Feminism In The Novel Herland

Decent Essays
Herland is a feminism utopia where women lead lives completely without men and are self-sufficient without them. When men are finally introduced into this society, the gender roles differ, as men become the lesser in the social hierarchy. To the astonishment of the men, Herland is a developed civilization, and through the “miracle” of parthenogenesis, or virgin births, the women have been able to sustain their society for hundreds of years (Evans, Lynn). Charlotte Perkins Gilman was always "longing to create a compensatory feminist utopia as a mean to solve the perceived problems of degenerate modernity" (Davis, Cynthia). Charlotte Perkins Gilman wrote Herland to illustrate a world where gender constraints are nonexistent. Throughout Novel Gilman utilizes the characters Vandyck Jennings, Terry Nicholson, and Jeff Margrave in the book to give readers a deeper sense of her personal life experiences.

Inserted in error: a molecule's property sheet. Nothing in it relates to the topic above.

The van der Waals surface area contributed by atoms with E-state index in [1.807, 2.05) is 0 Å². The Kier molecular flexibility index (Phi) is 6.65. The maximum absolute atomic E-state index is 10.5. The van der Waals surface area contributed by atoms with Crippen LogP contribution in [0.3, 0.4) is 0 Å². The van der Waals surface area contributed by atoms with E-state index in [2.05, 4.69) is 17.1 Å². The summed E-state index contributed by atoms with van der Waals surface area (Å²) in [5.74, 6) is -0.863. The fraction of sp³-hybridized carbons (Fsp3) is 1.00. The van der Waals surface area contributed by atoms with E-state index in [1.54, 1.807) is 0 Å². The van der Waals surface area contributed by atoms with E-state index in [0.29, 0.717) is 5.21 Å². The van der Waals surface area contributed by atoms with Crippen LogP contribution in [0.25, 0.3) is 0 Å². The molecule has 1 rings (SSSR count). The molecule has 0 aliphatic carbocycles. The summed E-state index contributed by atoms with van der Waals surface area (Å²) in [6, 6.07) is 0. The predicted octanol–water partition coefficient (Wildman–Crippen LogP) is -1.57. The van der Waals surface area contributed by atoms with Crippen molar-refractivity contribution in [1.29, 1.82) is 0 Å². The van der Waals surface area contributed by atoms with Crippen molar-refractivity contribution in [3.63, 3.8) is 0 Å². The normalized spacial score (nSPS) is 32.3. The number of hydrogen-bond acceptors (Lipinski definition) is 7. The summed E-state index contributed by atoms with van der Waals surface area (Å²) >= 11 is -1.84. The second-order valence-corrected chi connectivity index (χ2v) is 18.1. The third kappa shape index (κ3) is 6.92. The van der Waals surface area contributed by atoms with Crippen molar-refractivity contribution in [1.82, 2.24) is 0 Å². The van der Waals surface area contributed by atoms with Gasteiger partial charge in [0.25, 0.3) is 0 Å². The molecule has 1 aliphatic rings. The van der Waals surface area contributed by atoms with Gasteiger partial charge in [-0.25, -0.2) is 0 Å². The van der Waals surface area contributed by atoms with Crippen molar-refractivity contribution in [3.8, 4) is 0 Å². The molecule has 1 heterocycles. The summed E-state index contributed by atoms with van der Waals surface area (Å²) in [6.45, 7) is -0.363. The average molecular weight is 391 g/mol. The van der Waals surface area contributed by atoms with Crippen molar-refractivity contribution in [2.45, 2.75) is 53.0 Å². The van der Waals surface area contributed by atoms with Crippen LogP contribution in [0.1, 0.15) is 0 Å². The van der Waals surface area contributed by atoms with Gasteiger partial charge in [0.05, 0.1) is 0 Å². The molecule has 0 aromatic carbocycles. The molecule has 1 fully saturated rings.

Gilman's childhood was the beginning of many difficult times in her life. At a young age Gilman's father disappeared and left Gilman's mother to raise her and her siblings. Charlotte's mother, with her son and daughter, lived in fourteen different towns and cities in eighteen years (Gilman, 1). She found that her education was significantly impacted by the frequent moves. In 1884 Charlotte married artist Charles Stetsons and shortly afterwards the couple gave birth to daughter named Katharine (Gilman, 2). After the birth of her daughter, Katharine, her sense of being trapped
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